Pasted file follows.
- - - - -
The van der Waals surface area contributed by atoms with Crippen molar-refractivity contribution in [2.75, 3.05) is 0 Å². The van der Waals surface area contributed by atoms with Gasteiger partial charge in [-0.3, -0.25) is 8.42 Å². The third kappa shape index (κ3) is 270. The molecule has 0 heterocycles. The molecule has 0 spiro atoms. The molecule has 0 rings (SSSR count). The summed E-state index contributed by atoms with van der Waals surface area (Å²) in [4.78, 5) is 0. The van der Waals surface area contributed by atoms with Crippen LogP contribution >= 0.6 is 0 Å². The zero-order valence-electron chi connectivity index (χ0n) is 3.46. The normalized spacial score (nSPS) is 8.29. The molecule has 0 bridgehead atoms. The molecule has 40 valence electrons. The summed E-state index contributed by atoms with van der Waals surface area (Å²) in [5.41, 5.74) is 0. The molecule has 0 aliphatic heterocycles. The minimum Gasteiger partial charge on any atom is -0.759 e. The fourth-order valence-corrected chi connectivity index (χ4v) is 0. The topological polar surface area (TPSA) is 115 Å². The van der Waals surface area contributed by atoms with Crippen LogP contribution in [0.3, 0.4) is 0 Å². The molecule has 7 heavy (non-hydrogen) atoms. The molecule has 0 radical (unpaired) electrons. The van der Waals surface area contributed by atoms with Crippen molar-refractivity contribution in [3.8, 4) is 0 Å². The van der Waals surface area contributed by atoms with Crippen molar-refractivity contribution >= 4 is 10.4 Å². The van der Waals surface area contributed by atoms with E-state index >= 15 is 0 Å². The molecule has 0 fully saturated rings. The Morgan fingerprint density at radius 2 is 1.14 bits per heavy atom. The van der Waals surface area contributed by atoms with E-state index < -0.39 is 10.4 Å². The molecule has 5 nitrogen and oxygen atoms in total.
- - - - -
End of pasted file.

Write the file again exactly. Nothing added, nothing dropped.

The van der Waals surface area contributed by atoms with Crippen molar-refractivity contribution in [2.75, 3.05) is 0 Å². The van der Waals surface area contributed by atoms with Gasteiger partial charge in [-0.3, -0.25) is 8.42 Å². The third kappa shape index (κ3) is 270. The molecule has 0 heterocycles. The molecule has 0 spiro atoms. The molecule has 0 rings (SSSR count). The summed E-state index contributed by atoms with van der Waals surface area (Å²) in [4.78, 5) is 0. The van der Waals surface area contributed by atoms with Crippen LogP contribution >= 0.6 is 0 Å². The zero-order valence-electron chi connectivity index (χ0n) is 3.46. The normalized spacial score (nSPS) is 8.29. The molecule has 0 bridgehead atoms. The molecule has 40 valence electrons. The summed E-state index contributed by atoms with van der Waals surface area (Å²) in [5.41, 5.74) is 0. The molecule has 0 aliphatic heterocycles. The minimum Gasteiger partial charge on any atom is -0.759 e. The fourth-order valence-corrected chi connectivity index (χ4v) is 0. The topological polar surface area (TPSA) is 115 Å². The van der Waals surface area contributed by atoms with Crippen LogP contribution in [0.3, 0.4) is 0 Å². The molecule has 7 heavy (non-hydrogen) atoms. The molecule has 0 radical (unpaired) electrons. The van der Waals surface area contributed by atoms with Crippen molar-refractivity contribution in [3.8, 4) is 0 Å². The van der Waals surface area contributed by atoms with Crippen molar-refractivity contribution >= 4 is 10.4 Å². The van der Waals surface area contributed by atoms with E-state index >= 15 is 0 Å². The molecule has 0 fully saturated rings. The Morgan fingerprint density at radius 2 is 1.14 bits per heavy atom. The van der Waals surface area contributed by atoms with E-state index < -0.39 is 10.4 Å². The molecule has 5 nitrogen and oxygen atoms in total.